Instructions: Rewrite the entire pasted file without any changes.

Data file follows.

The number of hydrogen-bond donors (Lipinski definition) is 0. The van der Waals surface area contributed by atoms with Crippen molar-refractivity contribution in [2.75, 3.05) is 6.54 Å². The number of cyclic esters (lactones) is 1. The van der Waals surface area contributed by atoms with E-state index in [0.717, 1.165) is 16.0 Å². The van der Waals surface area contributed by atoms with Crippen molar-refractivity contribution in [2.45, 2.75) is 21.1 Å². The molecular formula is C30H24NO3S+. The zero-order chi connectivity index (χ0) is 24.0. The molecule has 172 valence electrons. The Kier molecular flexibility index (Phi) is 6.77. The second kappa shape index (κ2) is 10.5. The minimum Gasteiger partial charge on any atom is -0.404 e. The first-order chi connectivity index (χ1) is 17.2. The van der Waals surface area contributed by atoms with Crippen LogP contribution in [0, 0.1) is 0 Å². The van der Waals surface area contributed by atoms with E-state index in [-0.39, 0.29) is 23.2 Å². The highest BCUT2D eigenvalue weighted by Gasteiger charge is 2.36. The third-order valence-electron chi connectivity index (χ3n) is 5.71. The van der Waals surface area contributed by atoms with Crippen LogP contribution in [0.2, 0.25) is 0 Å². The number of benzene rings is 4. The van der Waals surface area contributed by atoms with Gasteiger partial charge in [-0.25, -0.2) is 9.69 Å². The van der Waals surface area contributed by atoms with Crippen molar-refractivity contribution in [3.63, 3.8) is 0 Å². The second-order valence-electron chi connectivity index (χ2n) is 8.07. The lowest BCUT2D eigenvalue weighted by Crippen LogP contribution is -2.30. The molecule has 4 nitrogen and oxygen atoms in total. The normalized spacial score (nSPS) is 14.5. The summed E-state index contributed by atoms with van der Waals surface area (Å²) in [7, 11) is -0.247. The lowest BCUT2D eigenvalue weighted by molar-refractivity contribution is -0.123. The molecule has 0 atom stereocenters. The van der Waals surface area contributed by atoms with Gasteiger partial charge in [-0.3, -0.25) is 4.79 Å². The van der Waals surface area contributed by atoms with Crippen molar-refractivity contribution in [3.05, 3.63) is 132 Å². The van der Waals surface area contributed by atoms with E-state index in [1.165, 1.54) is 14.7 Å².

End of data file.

The number of hydrogen-bond donors (Lipinski definition) is 0. The van der Waals surface area contributed by atoms with Crippen molar-refractivity contribution in [2.75, 3.05) is 6.54 Å². The number of cyclic esters (lactones) is 1. The van der Waals surface area contributed by atoms with E-state index in [0.717, 1.165) is 16.0 Å². The van der Waals surface area contributed by atoms with Crippen molar-refractivity contribution in [2.45, 2.75) is 21.1 Å². The molecular formula is C30H24NO3S+. The zero-order chi connectivity index (χ0) is 24.0. The molecule has 172 valence electrons. The Kier molecular flexibility index (Phi) is 6.77. The second kappa shape index (κ2) is 10.5. The minimum Gasteiger partial charge on any atom is -0.404 e. The first-order chi connectivity index (χ1) is 17.2. The van der Waals surface area contributed by atoms with Crippen LogP contribution in [0, 0.1) is 0 Å². The van der Waals surface area contributed by atoms with E-state index in [-0.39, 0.29) is 23.2 Å². The highest BCUT2D eigenvalue weighted by Gasteiger charge is 2.36. The third-order valence-electron chi connectivity index (χ3n) is 5.71. The van der Waals surface area contributed by atoms with Crippen LogP contribution in [0.2, 0.25) is 0 Å². The number of benzene rings is 4. The van der Waals surface area contributed by atoms with Gasteiger partial charge in [-0.25, -0.2) is 9.69 Å². The van der Waals surface area contributed by atoms with Crippen molar-refractivity contribution in [3.63, 3.8) is 0 Å². The second-order valence-electron chi connectivity index (χ2n) is 8.07. The lowest BCUT2D eigenvalue weighted by Crippen LogP contribution is -2.30. The molecule has 4 nitrogen and oxygen atoms in total. The normalized spacial score (nSPS) is 14.5. The summed E-state index contributed by atoms with van der Waals surface area (Å²) in [7, 11) is -0.247. The lowest BCUT2D eigenvalue weighted by molar-refractivity contribution is -0.123. The molecule has 0 atom stereocenters. The van der Waals surface area contributed by atoms with Gasteiger partial charge in [-0.3, -0.25) is 4.79 Å². The van der Waals surface area contributed by atoms with Crippen molar-refractivity contribution in [3.05, 3.63) is 132 Å². The van der Waals surface area contributed by atoms with E-state index in [1.165, 1.54) is 14.7 Å².